The floors, which look like wood, are actually cork, and the walls, which look remarkably like cork, are OSB wood, which typically is used as an underlayment for walls and roofs.
“It’s like a substructure, but we liked the pattern that you could get from it,” Cope says. “We installed and sanded it by hand for about three days.”
The upstairs also features a second bedroom, as well as a guest bathroom that is just as luxurious as its master counterpart. In fact, Owen and Cope joke family members have asked if they can vacation in the spa-like space.
“We didn’t want to feel like we didn’t do the same level of finish on the guest bathroom as we would have done on our bathroom, so we put the same level of design into it,” Owen says.
That bathroom, which had only a single moldering toilet, features a spacious walk-in shower with built-in stainless steel canisters for shampoo, conditioner and body wash.
There’s also a deep, stand-alone tub. Both the floors and the walls, as well as a door designed by Cope, are covered with dense Ipe hardwood, which usually is used for decking and is resistant to rot and mildew.
“I know everyone says we’re crazy for putting wood in a bathroom, and we may be in five years,” Cope says. “For now, it’s holding up pretty well.”
After 10 years of work, and three hundred thousands of dollars on top of their original $60,000 investment, the couple can hardly believe most days that they’re living in their dream home — and that it’s complete. It’s only in the last six months that Cope and Owen began finishing rooms and moving in their furniture.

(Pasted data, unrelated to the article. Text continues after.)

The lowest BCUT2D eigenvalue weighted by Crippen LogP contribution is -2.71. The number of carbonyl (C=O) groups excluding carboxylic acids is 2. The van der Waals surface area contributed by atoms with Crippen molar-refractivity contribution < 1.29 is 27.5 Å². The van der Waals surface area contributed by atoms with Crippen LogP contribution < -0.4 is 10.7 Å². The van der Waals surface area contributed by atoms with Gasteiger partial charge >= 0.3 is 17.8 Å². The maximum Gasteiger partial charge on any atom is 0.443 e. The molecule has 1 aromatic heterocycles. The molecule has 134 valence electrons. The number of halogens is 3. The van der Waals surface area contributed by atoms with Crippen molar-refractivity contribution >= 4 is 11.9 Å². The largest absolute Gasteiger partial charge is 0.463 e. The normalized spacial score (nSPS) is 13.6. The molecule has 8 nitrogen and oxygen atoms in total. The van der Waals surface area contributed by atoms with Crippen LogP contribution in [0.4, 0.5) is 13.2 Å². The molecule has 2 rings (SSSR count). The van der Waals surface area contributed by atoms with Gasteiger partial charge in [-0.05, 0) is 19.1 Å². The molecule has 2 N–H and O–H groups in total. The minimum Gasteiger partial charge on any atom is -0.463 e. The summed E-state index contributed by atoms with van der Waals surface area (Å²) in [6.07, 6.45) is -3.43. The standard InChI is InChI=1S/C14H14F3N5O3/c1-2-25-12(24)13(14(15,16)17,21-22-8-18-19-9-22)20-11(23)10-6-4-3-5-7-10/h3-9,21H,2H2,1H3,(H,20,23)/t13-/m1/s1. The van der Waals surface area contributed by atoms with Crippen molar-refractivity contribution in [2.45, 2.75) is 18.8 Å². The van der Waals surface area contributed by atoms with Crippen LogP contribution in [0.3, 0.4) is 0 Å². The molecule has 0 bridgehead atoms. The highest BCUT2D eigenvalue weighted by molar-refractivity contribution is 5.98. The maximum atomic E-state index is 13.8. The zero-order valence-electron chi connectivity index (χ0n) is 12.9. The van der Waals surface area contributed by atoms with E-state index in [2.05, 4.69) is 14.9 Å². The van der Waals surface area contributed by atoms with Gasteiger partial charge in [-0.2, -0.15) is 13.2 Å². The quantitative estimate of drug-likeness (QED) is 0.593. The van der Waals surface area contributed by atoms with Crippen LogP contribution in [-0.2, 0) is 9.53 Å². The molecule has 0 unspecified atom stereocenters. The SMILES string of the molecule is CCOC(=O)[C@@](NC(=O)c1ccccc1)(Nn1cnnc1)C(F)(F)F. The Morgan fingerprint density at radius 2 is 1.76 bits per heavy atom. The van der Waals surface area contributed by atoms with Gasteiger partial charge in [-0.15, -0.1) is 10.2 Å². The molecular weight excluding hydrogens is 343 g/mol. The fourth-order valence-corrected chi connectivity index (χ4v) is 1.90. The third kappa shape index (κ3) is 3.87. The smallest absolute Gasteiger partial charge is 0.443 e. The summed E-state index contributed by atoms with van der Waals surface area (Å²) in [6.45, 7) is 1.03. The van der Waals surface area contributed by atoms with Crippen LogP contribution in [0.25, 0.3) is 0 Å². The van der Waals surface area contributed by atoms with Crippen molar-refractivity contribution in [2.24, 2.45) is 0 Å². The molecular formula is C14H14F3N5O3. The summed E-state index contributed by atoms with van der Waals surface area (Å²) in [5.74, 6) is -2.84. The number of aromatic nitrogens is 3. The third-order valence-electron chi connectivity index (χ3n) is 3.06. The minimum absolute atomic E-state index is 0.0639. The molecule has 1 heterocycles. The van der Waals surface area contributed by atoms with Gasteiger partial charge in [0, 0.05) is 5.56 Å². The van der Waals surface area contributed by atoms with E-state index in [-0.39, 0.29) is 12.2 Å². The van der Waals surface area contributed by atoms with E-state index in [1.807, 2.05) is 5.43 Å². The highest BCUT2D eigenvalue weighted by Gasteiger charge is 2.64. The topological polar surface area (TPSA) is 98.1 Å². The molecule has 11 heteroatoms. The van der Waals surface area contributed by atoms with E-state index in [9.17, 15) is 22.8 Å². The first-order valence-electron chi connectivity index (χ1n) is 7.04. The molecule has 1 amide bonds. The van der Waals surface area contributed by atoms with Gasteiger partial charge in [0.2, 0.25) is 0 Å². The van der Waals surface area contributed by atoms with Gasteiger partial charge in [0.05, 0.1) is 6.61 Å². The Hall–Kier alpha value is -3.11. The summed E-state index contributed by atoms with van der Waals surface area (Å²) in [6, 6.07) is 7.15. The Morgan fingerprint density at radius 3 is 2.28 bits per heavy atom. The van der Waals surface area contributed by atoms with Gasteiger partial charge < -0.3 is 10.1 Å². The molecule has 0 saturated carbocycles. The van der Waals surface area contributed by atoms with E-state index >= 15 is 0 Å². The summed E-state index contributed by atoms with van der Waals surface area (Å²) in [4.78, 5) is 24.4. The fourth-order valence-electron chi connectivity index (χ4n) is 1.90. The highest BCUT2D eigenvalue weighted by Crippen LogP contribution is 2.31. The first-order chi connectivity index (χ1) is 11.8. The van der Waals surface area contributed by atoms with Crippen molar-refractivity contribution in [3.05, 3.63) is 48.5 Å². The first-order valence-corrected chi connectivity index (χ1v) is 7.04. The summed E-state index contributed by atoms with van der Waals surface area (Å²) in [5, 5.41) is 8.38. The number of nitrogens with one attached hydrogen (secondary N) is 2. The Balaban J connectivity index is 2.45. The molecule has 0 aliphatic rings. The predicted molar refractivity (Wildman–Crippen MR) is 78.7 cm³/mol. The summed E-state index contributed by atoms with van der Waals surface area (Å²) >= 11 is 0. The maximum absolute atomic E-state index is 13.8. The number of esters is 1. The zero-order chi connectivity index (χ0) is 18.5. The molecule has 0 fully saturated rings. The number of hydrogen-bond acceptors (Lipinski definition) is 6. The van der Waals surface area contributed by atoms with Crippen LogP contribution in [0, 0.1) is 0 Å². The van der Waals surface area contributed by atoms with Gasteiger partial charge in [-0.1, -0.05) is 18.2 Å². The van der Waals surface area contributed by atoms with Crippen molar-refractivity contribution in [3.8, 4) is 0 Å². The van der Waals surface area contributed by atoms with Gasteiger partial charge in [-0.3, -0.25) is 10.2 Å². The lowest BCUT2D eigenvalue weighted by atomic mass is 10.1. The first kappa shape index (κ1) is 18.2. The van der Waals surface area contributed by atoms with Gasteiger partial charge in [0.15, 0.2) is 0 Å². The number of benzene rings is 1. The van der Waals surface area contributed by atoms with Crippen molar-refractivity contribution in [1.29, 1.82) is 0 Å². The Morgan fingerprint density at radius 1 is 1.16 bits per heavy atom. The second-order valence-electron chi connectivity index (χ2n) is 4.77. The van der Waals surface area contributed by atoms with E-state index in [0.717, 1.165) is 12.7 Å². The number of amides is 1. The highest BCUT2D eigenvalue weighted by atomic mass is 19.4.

“It’s just unreal,” Cope says. “Looking back on it now, it makes any frustrations or delays or years of work pale in comparison to what we got.”
And while the couple is done with their house, they aren’t done with their plans.
They’ve embraced living on the North Side, which, on nice days, is within walking distance to their office in the Cultural District. Early on in the renovation process, they became involved with the Perry Hilltop Citizens Council. “We wanted to make sure that we knew who our neighborhood committee was and that we were working with them to make sure we were doing everything properly,” Owen says.
The couple also has purchased 16 plots of lands adjacent to their property that once held homes that either burned or were torn down. There still is one building left, which the couple hopes to turn into a rental unit.
As for the rest of the open space, the couple is making plans for an urban farm.
“Our goal is to work with the groups to do an urban orchard that the whole community can be part of,” Owen says. “If you need an apple, come grab and apple. It would be a community space that we would help maintain and manage.”
Kitchen Cabinet and Tile Installation: Pittsburgh Remodeling Co.
Kitchen and Laundry Appliances: Don’s Appliances
HVAC: Trigate Mechanical
Gas: Bartolomeo Plumbing
Lighting fixtures: Cardello Electric Supply & Lighting
Excavating: Mullen Excavating
Roofing: JL Robinson, Inc.
Landscaping: Lawn Sense
Concrete: Pittsburgh Mobile Concrete